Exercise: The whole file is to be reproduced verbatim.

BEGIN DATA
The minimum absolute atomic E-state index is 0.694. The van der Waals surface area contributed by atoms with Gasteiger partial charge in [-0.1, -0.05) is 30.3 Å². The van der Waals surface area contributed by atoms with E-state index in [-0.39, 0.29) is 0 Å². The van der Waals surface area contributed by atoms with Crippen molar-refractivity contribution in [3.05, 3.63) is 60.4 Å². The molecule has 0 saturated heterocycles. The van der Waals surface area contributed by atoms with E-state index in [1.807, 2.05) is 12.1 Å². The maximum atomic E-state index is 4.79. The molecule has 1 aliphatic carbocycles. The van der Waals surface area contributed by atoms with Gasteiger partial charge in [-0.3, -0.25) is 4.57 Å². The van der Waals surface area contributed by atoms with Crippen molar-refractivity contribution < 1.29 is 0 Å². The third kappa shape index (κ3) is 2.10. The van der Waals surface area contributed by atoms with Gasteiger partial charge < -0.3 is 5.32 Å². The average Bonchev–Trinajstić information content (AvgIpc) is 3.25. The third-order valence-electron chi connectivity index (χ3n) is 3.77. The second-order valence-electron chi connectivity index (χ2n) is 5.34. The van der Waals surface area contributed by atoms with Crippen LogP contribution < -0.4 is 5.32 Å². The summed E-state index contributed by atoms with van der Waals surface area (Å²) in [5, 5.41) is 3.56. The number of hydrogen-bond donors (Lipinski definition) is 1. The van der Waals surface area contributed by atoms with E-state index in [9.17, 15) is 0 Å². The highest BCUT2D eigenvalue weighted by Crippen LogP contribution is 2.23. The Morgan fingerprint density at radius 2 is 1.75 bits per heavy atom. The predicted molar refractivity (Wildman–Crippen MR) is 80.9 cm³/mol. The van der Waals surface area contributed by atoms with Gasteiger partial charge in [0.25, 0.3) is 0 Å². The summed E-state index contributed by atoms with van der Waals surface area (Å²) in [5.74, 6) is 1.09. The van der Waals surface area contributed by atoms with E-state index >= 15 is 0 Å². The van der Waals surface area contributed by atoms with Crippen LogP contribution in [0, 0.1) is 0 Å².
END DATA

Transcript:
The minimum absolute atomic E-state index is 0.694. The van der Waals surface area contributed by atoms with Gasteiger partial charge in [-0.1, -0.05) is 30.3 Å². The van der Waals surface area contributed by atoms with E-state index in [-0.39, 0.29) is 0 Å². The van der Waals surface area contributed by atoms with Crippen molar-refractivity contribution in [3.05, 3.63) is 60.4 Å². The molecule has 0 saturated heterocycles. The van der Waals surface area contributed by atoms with E-state index in [1.807, 2.05) is 12.1 Å². The maximum atomic E-state index is 4.79. The molecule has 1 aliphatic carbocycles. The van der Waals surface area contributed by atoms with Gasteiger partial charge in [-0.3, -0.25) is 4.57 Å². The van der Waals surface area contributed by atoms with Crippen molar-refractivity contribution < 1.29 is 0 Å². The third kappa shape index (κ3) is 2.10. The van der Waals surface area contributed by atoms with Gasteiger partial charge < -0.3 is 5.32 Å². The average Bonchev–Trinajstić information content (AvgIpc) is 3.25. The third-order valence-electron chi connectivity index (χ3n) is 3.77. The second-order valence-electron chi connectivity index (χ2n) is 5.34. The van der Waals surface area contributed by atoms with Crippen LogP contribution < -0.4 is 5.32 Å². The summed E-state index contributed by atoms with van der Waals surface area (Å²) in [5, 5.41) is 3.56. The number of hydrogen-bond donors (Lipinski definition) is 1. The van der Waals surface area contributed by atoms with E-state index in [9.17, 15) is 0 Å². The highest BCUT2D eigenvalue weighted by Crippen LogP contribution is 2.23. The Morgan fingerprint density at radius 2 is 1.75 bits per heavy atom. The predicted molar refractivity (Wildman–Crippen MR) is 80.9 cm³/mol. The van der Waals surface area contributed by atoms with Gasteiger partial charge in [0.25, 0.3) is 0 Å². The summed E-state index contributed by atoms with van der Waals surface area (Å²) in [5.74, 6) is 1.09. The van der Waals surface area contributed by atoms with E-state index >= 15 is 0 Å². The van der Waals surface area contributed by atoms with Crippen LogP contribution in [0, 0.1) is 0 Å².